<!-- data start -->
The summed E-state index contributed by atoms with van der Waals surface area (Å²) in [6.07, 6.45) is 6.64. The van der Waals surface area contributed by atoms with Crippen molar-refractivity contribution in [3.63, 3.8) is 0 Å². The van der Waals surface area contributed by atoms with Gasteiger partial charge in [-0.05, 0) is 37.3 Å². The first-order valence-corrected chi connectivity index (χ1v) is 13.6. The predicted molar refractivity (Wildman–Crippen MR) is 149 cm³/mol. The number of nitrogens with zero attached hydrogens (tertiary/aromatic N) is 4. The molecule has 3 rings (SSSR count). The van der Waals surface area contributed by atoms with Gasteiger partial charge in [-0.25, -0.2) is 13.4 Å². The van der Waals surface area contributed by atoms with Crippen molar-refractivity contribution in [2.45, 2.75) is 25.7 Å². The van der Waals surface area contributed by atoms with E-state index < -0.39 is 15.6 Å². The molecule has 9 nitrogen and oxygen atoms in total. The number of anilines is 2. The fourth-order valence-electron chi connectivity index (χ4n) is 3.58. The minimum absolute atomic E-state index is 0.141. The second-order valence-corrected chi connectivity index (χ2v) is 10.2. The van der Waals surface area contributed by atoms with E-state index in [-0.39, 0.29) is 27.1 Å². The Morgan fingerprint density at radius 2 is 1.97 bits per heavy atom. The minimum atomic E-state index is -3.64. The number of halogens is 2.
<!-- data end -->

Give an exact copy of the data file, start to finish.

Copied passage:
The summed E-state index contributed by atoms with van der Waals surface area (Å²) in [6.07, 6.45) is 6.64. The van der Waals surface area contributed by atoms with Crippen molar-refractivity contribution in [3.63, 3.8) is 0 Å². The van der Waals surface area contributed by atoms with Gasteiger partial charge in [-0.05, 0) is 37.3 Å². The first-order valence-corrected chi connectivity index (χ1v) is 13.6. The predicted molar refractivity (Wildman–Crippen MR) is 149 cm³/mol. The number of nitrogens with zero attached hydrogens (tertiary/aromatic N) is 4. The molecule has 3 rings (SSSR count). The van der Waals surface area contributed by atoms with Gasteiger partial charge in [-0.25, -0.2) is 13.4 Å². The van der Waals surface area contributed by atoms with Crippen molar-refractivity contribution in [2.45, 2.75) is 25.7 Å². The van der Waals surface area contributed by atoms with E-state index < -0.39 is 15.6 Å². The molecule has 9 nitrogen and oxygen atoms in total. The number of anilines is 2. The fourth-order valence-electron chi connectivity index (χ4n) is 3.58. The minimum absolute atomic E-state index is 0.141. The second-order valence-corrected chi connectivity index (χ2v) is 10.2. The van der Waals surface area contributed by atoms with E-state index in [-0.39, 0.29) is 27.1 Å². The Morgan fingerprint density at radius 2 is 1.97 bits per heavy atom. The minimum atomic E-state index is -3.64. The number of halogens is 2.